Thursday, June 24, 2010
If you are looking to make a financial contribution, then check out our list of charities. And if you want to volunteer your time to help, then check out our tips.
Wednesday, June 23, 2010
Tuesday, June 22, 2010
Monday, June 21, 2010
We'll have to wait a few days to learn how much this fundraiser brings in, but know that prior telethons have raised significant sums:
- telethon for Haiti raised $66 million
- 9/11's "A Tribe to Herores" raised $150 million raised
- Hurricane Katrina's "Shelter from the Storm" telethon raised $40 million
Charities that will receive money from CNN’s program include the United Way, National Wildlife Federation and Nature Conservancy. You can learn about other charities helping by visiting our Hot Topic about this disaster.
Saturday, June 19, 2010
Continuing our discussion from earlier this week about volunteers, I thought it would be interested to have a look at where Americans are spending their time helping out. In this case, volunteering mirrors charitable donations with religious groups getting the largest percentage of volunteers (35.6%). Americans reported spending the least amount of their volunteer activities assisting with sports and arts groups (3.5%).
- 7.3% of volunteers in DC spent their time assisting Civic charities whereas only 3.1% help with these types of groups in Orlando.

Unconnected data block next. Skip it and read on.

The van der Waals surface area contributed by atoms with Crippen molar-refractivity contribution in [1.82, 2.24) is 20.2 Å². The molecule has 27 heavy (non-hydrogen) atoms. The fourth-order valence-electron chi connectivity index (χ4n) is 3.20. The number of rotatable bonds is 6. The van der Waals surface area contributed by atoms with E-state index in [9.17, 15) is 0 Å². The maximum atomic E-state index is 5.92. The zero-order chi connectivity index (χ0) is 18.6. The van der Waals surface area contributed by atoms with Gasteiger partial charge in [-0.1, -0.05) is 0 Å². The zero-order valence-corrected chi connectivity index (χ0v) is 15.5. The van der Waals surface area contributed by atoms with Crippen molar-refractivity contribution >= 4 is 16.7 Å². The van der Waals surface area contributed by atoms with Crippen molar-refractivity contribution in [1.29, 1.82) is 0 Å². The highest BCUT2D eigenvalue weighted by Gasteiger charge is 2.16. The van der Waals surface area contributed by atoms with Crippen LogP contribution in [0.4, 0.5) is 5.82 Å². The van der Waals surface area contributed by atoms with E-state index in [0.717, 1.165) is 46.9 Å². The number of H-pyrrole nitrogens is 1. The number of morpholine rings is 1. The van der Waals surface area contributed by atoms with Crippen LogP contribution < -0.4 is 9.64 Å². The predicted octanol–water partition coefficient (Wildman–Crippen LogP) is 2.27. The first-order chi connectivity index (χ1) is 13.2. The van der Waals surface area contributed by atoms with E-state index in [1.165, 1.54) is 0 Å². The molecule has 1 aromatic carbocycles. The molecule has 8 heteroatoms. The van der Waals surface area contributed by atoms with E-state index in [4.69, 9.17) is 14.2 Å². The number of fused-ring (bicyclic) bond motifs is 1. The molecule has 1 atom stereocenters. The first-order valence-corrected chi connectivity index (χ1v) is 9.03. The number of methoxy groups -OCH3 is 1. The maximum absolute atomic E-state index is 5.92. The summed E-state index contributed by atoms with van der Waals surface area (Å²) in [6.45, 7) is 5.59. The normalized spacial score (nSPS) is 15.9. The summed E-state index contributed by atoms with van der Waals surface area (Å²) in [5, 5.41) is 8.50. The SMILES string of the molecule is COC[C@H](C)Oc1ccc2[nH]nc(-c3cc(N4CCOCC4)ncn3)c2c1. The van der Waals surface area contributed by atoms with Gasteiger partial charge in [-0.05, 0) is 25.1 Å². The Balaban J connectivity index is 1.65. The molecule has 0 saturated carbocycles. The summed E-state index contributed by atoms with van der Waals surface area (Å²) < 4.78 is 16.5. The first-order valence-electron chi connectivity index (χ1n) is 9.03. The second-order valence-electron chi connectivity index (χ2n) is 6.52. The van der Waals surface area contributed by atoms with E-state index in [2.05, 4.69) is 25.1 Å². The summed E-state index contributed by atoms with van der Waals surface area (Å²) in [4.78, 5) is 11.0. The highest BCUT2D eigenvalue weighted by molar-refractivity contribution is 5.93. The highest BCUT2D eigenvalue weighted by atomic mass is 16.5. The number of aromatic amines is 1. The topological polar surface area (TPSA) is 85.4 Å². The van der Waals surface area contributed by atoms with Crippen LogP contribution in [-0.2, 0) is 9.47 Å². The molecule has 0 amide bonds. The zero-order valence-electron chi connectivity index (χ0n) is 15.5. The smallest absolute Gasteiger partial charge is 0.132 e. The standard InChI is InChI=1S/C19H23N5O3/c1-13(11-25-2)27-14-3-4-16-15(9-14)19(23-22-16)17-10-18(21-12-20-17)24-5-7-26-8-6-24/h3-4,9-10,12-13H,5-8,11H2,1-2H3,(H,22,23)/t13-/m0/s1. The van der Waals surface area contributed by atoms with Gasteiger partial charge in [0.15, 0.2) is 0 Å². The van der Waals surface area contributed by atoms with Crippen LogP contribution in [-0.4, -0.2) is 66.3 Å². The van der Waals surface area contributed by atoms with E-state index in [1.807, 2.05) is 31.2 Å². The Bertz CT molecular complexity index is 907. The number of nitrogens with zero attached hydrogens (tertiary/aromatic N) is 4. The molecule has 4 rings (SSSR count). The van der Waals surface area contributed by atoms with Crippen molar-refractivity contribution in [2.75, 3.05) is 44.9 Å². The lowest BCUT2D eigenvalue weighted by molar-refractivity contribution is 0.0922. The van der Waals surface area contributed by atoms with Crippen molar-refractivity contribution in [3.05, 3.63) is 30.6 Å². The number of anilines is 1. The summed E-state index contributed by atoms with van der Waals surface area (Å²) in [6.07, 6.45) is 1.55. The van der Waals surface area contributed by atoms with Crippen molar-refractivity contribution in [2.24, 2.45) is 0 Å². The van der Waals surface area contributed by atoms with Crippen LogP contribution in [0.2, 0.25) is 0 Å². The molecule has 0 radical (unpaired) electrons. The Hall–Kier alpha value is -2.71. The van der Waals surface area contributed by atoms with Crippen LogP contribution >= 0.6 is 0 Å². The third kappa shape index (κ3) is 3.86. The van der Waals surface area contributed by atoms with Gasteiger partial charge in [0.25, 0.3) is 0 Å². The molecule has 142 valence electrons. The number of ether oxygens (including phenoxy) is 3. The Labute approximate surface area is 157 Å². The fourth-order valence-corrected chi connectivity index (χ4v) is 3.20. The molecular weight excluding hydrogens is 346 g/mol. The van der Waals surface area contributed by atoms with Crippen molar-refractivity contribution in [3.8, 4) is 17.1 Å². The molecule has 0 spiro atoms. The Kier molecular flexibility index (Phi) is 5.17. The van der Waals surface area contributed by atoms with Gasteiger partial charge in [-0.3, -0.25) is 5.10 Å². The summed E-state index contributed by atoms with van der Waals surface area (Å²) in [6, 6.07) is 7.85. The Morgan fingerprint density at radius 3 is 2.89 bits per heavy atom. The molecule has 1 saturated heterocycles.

- Educational charities are a bigger focus of volunteer efforts in L.A. (32.5%) than Orlando (22.1%).
- 6.1% of volunteers help out in Hospitals in Houston as compared to 15% in Nashville.
- Orlando’s residents (46.8%) are very focused on helping Religious causes, while San Francisco’s (24.6%) spend less time assisting in this area.
- San Diego has the highest percentage of volunteers helping with Social Service charities (17.1%) and Tampa has the least (9.4%).
- Sports/Arts causes see the highest percentage of assistance in San Francisco (5.2%) and the lowest in Cleveland (1.5%).
Of course, just like with our Metro Market Study, the types of nonprofits in the area have a big influence on the data.
Finally, here are the results of our poll that we created earlier this week to find out where you volunteer.
Thursday, June 17, 2010